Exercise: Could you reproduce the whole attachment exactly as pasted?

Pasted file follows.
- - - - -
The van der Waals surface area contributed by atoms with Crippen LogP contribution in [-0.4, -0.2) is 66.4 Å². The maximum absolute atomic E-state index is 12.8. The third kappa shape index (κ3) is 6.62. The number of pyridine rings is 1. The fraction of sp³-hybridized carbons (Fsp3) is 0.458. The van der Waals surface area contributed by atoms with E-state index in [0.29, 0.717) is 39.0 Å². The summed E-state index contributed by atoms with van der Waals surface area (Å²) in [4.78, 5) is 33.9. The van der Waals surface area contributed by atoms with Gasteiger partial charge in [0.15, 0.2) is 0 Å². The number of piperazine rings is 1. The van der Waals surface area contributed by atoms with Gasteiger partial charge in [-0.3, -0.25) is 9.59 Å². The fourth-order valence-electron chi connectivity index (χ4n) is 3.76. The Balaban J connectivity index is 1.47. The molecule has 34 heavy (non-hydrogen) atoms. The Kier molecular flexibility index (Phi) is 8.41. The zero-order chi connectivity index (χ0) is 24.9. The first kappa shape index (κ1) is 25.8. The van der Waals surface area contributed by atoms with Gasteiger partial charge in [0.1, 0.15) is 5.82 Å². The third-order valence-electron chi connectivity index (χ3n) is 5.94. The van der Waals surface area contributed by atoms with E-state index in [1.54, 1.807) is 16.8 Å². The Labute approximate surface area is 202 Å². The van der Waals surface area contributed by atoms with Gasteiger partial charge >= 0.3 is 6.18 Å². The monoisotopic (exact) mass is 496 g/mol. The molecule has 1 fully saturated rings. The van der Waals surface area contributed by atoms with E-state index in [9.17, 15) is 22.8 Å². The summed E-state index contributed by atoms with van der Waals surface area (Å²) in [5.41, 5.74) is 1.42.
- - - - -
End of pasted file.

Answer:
The van der Waals surface area contributed by atoms with Crippen LogP contribution in [-0.4, -0.2) is 66.4 Å². The maximum absolute atomic E-state index is 12.8. The third kappa shape index (κ3) is 6.62. The number of pyridine rings is 1. The fraction of sp³-hybridized carbons (Fsp3) is 0.458. The van der Waals surface area contributed by atoms with E-state index in [0.29, 0.717) is 39.0 Å². The summed E-state index contributed by atoms with van der Waals surface area (Å²) in [4.78, 5) is 33.9. The van der Waals surface area contributed by atoms with Gasteiger partial charge in [0.15, 0.2) is 0 Å². The number of piperazine rings is 1. The van der Waals surface area contributed by atoms with Gasteiger partial charge in [-0.3, -0.25) is 9.59 Å². The fourth-order valence-electron chi connectivity index (χ4n) is 3.76. The Balaban J connectivity index is 1.47. The molecule has 34 heavy (non-hydrogen) atoms. The Kier molecular flexibility index (Phi) is 8.41. The zero-order chi connectivity index (χ0) is 24.9. The first kappa shape index (κ1) is 25.8. The van der Waals surface area contributed by atoms with Gasteiger partial charge in [0.1, 0.15) is 5.82 Å². The third-order valence-electron chi connectivity index (χ3n) is 5.94. The van der Waals surface area contributed by atoms with E-state index in [1.54, 1.807) is 16.8 Å². The Labute approximate surface area is 202 Å². The van der Waals surface area contributed by atoms with Gasteiger partial charge >= 0.3 is 6.18 Å². The monoisotopic (exact) mass is 496 g/mol. The molecule has 1 fully saturated rings. The van der Waals surface area contributed by atoms with E-state index in [9.17, 15) is 22.8 Å². The summed E-state index contributed by atoms with van der Waals surface area (Å²) in [5.41, 5.74) is 1.42.